Bozell Column: Hypersensitive for Harold Ford

November 1st, 2006 9:55 AM

There are occasions in the news coverage of campaigns where fevered imagination kicks in and calm, comparative reason takes a holiday. Here we go again, and this time it’s Harold Ford Jr., the Democratic contender for the Senate in Tennessee/>/> who is getting the red carpet media treatment. Ford is an attractive black “rising Democratic star,” whose only obstacle is Tennessee/>/>’s inability to get beyond its sordid racist past.

The East Coast media recently parachuted into Tennessee/>/> to explore if the state was still so backward as to elect yet another Republican. On its front page, The Washington Post began a story with John Layne, aging white Republican, who came to a Ford rally because he has emphysema and worries about health care. "Oh, sure, there's some prejudice," Layne said. "I wouldn't want my daughter marrying one." But apparently, he’ll vote for one if the government benefit checks are good.

From that assumption – scratch a Southerner, and there’s still a bigot underneath, unless he votes for Democrats – the media have built fortresses of hot air on another assumption: Going back to the Nixon era, Republicans have gained office in the South not because of their record on national defense or abortion or taxes, but because every conservative victory is proof of Southern racism successfully exploited.

Harold Ford filmed a TV ad inside a church and further pushing the piety theme, regularly has proclaimed his love for Jesus Christ on the campaign trail. But Republicans saw hypocrisy – and an opportunity to exploit it. They ran a humorous ad mocking Ford for attending a Playboy magazine party in Florida/>/> at the Super Bowl last year. [This is the picture of the party ABC showed.] The ad ends with a woman posing as someone Ford met at the Super Bowl, saying “Harold, call me.”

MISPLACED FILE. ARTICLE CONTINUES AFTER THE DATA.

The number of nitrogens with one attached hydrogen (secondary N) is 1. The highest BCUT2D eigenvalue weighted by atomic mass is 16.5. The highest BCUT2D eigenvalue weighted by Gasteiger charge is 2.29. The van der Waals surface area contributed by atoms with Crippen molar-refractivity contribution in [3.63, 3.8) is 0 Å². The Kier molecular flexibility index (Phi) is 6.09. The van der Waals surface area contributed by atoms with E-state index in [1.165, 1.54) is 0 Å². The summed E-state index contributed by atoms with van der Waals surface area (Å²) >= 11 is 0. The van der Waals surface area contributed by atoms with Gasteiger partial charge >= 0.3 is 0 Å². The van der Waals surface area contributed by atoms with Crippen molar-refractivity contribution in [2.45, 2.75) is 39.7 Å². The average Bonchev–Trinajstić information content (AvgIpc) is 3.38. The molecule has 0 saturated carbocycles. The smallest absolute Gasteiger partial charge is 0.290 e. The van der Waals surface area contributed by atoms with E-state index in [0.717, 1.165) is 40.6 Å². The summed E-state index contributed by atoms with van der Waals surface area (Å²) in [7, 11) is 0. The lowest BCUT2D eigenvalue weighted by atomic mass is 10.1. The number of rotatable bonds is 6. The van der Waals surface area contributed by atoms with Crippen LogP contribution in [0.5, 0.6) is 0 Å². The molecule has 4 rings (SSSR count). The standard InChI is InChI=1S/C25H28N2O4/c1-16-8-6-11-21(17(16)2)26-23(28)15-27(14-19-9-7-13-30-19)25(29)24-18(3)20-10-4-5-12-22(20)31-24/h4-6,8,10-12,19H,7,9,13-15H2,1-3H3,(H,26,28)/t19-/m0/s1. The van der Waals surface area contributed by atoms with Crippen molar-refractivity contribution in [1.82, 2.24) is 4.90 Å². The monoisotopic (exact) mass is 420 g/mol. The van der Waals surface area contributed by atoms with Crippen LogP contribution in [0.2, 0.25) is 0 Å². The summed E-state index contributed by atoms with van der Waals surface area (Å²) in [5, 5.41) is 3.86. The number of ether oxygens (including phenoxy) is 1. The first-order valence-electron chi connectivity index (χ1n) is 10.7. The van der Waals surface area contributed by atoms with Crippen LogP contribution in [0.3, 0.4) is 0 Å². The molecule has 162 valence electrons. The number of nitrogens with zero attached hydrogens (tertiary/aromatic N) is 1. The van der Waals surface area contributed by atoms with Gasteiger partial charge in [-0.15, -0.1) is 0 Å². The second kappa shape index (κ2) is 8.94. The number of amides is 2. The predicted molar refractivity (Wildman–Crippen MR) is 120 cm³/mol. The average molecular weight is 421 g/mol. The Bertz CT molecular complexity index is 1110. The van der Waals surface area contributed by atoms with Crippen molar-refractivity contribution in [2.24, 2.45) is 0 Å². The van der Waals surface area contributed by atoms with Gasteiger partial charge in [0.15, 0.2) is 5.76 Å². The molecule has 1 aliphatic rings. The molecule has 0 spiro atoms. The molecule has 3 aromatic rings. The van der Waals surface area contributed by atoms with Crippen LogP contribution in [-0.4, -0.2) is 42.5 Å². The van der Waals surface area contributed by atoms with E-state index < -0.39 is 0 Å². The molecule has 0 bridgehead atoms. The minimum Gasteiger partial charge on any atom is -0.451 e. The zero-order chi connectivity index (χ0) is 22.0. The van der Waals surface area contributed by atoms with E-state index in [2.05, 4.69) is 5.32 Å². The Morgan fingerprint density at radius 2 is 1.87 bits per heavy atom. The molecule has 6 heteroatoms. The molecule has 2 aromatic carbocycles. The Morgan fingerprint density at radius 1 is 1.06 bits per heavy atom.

The liberal media hyperventilated, treating this ad as if it was the vilest racist piece of film since "Birth of a Nation" in 1915.

In the New York Times, media writer Alessandra Stanley scolded that the ad was a comedic regurgitation of how “Republican strategists in 1988 tried to stoke subliminal racist fears with the infamous Willie Horton ad.” For the young, that’s an ad that underlined that Gov. Michael Dukakis was soft on criminals because he let murderers out on weekend furloughs. Willie Horton was sentenced to life in prison for stabbing a gas station attendant 19 times and shoving him into a garbage can to die. On one weekend furlough, the convict raped a woman in Maryland/>/>.

But Horton was black, and therefore Dukakis’s position on crime, like Ford’s position on moral issues, was irrelevant. Those Republicans are racists, and that’s all that matters.

(I continue to find the predictable “Willie Horton” racism line to be of particular personal interest and bemusement. For the record, it was your humble writer here who produced the very first Willie Horton ad. Also for the record: It was only when I was shown the final ad that I learned that Willie Horton was black. So much for racism.)

But back to our point. On ABC, Dean Reynolds clothed the Democratic line as the reaction of “many” observers: "To many, the message is clear, and in some parts of Tennessee/>/>, potentially incendiary." A professor explained: "He's talking about interracial sex, interracial relations." On NBC, Andrea Mitchell: "The NAACP said the ad, quote, 'plays to pre-existing prejudices about African-American men and white women.'"

Mitchell’s point was the richest one of all. Because six years ago at this time in the election cycle, it was the NAACP that was rolling out the crotch-punching race-baiting ads. Their ad featured the daughter of James Byrd, a black man who died after being dragged behind a pickup truck by racists in Texas/>/>, saying that when then-Gov George W. Bush refused to sign a liberal “hate crimes” bill, “it was like my father was killed all over again.” Andrea Mitchell and the other liberal networks ignored that outrage then. And now the NAACP are the referees of campaign race-baiting? That’s just obscene. Predictable, but obscene.

In 1998, the Missouri Democratic Party ran this radio ad: "When you don't vote, you let another church explode. When you don't vote, you allow another cross to burn. When you don't vote, you let another assault wound a brother or sister. When you don't vote, you let the Republicans continue to cut school lunches and Head Start." And the network newscast coverage? Zero.

There is no rational “news judgment” in this contrast, of “Harold, call me” versus alleged Republican truck-draggers and cross-burners. There is no fairness, no balance. There is only the rational conclusion that the “news” media have decided once again that one party must be supported, and the other must be defeated.